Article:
At that point, the letter became a public record. That's clear proof that Stapley wasn't trying to hide his relationship with Wolfswinkel. Yes, he omitted their land dealings from his annual disclosure forms, but he disclosed them to the county attorney and in a public document. The county's disclosure forms are extremely complicated. How much you want to bet Stapley just got sloppy?

And even more than removing the "motive" Thomas has attempted to ascribe to Stapley, the meeting with Mangiapane should force Thomas to recuse himself in this case. His office simply cannot prosecute Stapley for a matter that it advised him on.

Thomas surely can see that. And if he can't, we should all question what's clouded his judgment. Pardon me for being a cynic, but loyalty to a guy who's thus far managed to save his law license simply doesn't cut it.

MEET THE NEW BOSS

Speaking of cynicism . . .

Nine years ago, Phoenix District 6 Councilman Sal DiCiccio resigned his seat to run for Congress. He lost. Then he ran for Secretary of State. He lost again.

Last week, DiCiccio finally won public office: District 6 councilman. DiCiccio's replacement from 2000, Greg Stanton, has resigned to take a job with the Attorney General's Office, and DiCiccio mounted a spirited campaign to persuade the city council to appoint him to the seat he once abandoned.

DiCiccio wasn't anybody's idea of a shoe-in. A bit of a gadfly back in his days at City Hall, he irritated then-Mayor Skip Rimsza to the point that Rimsza wrote a blistering op-ed piece denouncing him during his congressional run. And I don't think it was just Rimsza; when former Councilwoman Peggy Bilsten endorsed him last week, she began by saying, "I'm sure you're shocked to hear this . . ." DiCiccio rubbed a lot of City Hall types the wrong way.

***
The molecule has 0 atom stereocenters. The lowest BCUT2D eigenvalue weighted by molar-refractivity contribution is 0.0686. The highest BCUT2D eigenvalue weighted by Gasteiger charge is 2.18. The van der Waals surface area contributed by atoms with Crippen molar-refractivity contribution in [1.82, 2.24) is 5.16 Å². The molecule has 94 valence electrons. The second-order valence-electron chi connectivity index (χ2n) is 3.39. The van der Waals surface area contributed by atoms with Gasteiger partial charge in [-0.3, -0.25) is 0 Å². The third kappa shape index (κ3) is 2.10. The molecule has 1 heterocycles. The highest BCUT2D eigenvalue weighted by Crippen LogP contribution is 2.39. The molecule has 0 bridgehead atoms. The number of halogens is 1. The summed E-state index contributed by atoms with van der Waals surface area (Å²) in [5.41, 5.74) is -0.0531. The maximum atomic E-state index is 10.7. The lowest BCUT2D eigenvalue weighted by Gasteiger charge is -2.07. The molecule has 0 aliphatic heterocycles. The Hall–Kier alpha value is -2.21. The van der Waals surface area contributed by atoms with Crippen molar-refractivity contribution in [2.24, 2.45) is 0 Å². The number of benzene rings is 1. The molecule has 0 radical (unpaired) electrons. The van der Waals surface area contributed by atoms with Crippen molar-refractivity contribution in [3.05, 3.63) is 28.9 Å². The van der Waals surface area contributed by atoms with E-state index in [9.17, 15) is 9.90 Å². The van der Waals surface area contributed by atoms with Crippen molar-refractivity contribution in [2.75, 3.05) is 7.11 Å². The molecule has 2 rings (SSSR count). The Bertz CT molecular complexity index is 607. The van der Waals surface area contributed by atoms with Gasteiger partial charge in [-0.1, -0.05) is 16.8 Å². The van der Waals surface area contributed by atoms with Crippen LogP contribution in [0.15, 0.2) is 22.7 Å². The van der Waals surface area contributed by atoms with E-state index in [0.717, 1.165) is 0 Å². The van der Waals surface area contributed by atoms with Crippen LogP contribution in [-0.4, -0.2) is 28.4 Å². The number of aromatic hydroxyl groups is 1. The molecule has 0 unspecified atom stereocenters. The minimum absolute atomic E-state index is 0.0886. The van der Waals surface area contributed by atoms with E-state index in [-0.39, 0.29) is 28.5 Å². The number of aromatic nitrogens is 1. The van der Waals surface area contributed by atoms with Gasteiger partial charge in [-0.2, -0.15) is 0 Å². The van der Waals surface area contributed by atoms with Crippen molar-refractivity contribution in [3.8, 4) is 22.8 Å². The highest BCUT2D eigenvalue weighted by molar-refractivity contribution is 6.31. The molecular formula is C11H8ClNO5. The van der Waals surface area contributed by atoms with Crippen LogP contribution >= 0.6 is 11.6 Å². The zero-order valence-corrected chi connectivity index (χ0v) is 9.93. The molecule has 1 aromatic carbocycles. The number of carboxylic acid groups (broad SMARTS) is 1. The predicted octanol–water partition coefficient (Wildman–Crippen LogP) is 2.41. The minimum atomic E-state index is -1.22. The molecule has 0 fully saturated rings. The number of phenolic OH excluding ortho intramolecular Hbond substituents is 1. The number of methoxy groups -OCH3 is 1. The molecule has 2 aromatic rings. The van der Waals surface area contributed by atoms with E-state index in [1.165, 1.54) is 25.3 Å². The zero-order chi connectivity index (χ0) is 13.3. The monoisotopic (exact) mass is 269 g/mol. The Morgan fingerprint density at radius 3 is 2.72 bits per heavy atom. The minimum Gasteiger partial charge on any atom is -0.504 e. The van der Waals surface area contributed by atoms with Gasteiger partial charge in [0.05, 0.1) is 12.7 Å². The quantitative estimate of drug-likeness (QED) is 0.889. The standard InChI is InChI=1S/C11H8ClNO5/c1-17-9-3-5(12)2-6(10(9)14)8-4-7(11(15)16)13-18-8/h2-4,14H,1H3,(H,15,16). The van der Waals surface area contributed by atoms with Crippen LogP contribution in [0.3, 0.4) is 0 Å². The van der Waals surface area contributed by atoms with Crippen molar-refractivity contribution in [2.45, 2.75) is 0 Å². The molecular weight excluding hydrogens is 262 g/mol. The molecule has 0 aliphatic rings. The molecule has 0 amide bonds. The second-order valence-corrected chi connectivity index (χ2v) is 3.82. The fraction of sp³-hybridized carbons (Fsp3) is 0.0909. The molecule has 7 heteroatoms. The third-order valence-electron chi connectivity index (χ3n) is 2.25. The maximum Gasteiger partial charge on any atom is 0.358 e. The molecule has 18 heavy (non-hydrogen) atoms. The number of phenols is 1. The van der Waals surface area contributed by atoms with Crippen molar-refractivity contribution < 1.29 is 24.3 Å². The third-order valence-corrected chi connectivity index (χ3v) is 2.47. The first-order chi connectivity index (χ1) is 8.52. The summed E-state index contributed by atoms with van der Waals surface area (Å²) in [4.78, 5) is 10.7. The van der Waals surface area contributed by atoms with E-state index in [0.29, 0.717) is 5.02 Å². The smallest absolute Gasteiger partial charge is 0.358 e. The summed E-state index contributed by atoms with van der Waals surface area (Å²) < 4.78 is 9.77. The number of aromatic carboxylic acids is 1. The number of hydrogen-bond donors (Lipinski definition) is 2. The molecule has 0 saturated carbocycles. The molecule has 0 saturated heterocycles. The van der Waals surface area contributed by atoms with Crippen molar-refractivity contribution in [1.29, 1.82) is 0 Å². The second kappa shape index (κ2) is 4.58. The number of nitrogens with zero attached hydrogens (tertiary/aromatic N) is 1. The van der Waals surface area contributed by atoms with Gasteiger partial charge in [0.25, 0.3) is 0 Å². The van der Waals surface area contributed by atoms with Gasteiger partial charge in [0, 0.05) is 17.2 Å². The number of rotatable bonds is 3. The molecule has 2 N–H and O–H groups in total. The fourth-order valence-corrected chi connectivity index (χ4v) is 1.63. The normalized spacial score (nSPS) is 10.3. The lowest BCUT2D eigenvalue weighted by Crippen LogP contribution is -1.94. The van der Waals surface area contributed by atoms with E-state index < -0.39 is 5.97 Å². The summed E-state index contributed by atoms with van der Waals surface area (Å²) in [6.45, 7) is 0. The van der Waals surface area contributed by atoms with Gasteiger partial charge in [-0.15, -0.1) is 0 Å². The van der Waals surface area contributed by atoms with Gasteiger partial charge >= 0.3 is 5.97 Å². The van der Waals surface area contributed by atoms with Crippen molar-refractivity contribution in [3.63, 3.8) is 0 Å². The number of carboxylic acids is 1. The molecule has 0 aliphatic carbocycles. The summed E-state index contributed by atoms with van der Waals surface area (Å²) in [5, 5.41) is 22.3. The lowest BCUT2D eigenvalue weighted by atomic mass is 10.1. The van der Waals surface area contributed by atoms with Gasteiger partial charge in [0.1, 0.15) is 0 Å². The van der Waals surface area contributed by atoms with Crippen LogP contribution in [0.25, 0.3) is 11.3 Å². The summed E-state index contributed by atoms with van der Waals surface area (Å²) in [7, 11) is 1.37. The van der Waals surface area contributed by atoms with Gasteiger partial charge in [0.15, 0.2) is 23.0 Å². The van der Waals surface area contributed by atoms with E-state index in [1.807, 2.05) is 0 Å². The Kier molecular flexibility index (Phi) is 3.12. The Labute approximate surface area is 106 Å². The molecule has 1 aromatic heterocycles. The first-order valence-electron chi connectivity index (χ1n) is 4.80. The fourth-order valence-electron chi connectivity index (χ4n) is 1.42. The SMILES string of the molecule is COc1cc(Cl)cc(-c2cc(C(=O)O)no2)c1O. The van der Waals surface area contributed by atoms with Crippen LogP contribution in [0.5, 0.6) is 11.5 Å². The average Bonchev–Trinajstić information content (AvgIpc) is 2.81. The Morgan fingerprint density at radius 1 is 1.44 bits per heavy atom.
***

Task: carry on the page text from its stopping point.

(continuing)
So what won him the nod? Insiders tell me there were simply two reasons: the powerful Phoenix firefighters union, and pressure from that group's former president-turned-lobbyist, Billy Shields. Shields' wife, Lora Villasenor, used to be DiCiccio's top aide — and both husband and wife wanted DiCiccio back in office, big-time.

Now, that wouldn't necessarily be a bad thing. DiCiccio has the support of the neighbors who actually follow municipal politics, and he certainly knows the job. And being a pain in the neck isn't always a bad thing.

What's alarming, though, is how DiCiccio feels about Mexico.

Two years ago, DiCiccio wrote an op-ed piece published in both the Arizona Republic and the East Valley Tribune. He began:

"The current debate on immigration reform leaves out the most important issue: the importation of a corrupt culture. South of the border, you have a governmental system that allows and sometimes encourages bribery of local officials. It is no wonder that more heinous crimes follow.

"It is only a matter of time before a wave of violence will be coming our way. The gun battles with police; the beheadings of journalists, the kidnappings of families — these are a line in the desert away from our country and state.

"When people lose faith in their own economic and political system, the only natural response is to flee. This should not be a surprise. I don't blame anyone wanting to leave that corruption.